“While many of us are already familiar with electric cars, there are numerous other energy options for motorists who may prefer to deviate from gasoline. Hydrogen, biofuels, ethanol, propane and solar power are just some of the alternative on offer for the ‘greener’ motorist. Be aware, though, that each of these options has their downsides, and refuelling stations for alternative fuels are still in very short supply, although this is likely to change over the next few years.”
The best and brightest minds in the automotive world are going head to head to decide how you will power your car in the future. Will the car you drive run on hydrogen (as championed by Toyota) or will it be powered by a battery, possibly made by the market leading Tesla?
The aim of both is to provide the world with cars that run as well as traditionally fuelled models, while reducing the carbon footprint of the automotive industry as a whole. Both hydrogen and battery electric vehicles currently produce zero emissions, but that does not necessarily tell the whole story as the energy they run on has to be produced somehow.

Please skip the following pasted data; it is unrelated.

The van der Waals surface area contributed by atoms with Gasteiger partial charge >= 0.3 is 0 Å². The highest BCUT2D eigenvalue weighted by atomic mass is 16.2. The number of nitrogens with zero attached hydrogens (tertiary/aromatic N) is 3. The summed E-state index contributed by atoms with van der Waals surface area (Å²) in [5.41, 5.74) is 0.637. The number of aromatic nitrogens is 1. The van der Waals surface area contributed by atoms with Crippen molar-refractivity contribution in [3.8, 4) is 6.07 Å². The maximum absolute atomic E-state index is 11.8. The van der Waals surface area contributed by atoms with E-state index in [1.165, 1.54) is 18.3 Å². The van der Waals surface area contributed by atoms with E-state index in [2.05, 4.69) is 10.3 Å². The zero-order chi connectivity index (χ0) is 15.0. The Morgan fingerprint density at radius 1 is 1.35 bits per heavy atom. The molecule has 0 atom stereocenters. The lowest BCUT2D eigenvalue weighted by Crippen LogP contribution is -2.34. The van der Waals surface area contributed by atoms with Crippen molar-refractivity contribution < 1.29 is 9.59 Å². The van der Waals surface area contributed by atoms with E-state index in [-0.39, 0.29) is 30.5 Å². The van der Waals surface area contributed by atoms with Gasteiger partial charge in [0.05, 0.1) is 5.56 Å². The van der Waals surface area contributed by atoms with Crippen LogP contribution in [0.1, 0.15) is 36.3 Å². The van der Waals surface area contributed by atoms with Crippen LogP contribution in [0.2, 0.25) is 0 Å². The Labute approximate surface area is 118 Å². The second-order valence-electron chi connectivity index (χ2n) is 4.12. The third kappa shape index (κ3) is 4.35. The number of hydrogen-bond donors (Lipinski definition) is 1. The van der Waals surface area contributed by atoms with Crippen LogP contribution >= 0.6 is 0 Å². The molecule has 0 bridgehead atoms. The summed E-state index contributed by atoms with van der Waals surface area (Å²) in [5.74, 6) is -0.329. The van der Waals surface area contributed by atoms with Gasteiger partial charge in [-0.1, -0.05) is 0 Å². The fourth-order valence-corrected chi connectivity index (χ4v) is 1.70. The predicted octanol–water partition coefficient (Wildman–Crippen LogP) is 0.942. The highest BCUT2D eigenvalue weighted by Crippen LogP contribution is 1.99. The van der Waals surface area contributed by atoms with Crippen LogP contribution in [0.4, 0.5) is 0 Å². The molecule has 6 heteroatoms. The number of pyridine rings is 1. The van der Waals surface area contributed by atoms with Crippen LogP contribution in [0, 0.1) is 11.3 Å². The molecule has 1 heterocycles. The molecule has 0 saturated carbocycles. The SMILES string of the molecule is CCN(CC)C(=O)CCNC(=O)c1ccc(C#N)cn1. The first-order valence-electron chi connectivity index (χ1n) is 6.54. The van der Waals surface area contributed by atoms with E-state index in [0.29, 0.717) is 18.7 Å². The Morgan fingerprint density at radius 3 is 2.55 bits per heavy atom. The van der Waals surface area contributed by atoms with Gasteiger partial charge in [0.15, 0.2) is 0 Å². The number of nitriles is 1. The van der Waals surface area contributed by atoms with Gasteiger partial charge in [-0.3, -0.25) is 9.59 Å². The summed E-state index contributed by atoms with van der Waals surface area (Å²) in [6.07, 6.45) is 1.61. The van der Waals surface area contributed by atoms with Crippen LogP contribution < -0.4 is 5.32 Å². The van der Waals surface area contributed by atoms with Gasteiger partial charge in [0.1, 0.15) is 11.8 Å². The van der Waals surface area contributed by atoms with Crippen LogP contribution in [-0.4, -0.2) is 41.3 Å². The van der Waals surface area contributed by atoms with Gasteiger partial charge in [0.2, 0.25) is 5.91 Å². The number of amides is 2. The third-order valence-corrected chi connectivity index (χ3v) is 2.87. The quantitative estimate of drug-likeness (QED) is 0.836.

Proponents of hydrogen point to how ubiquitous the element is and how much more power a hydrogen fuel stack can produce when compared to a battery. They will also point out how limited battery technology currently is and how this is a limiting factor in the performance of battery electric vehicles.
Fans of electric cars will retort by saying how much more mature, and green, the infrastructure for electric cars is when compared to hydrogen powered vehicles.
If you are still trying to decide which fuel will be dominating the future of driving, then why not read this infographic to find out the facts about both?
Found on ChemicallyGreen
The United States currently relies heavily on coal, oil, and natural gas for its energy. Fossil fuels are nonrenewable, that is, they draw on finite resources that will eventually dwindle, becoming too expensive or too environmentally damaging to retrieve. In contrast, renewable energy resources are constantly replenished and will never run out.
Image credit: Carrington College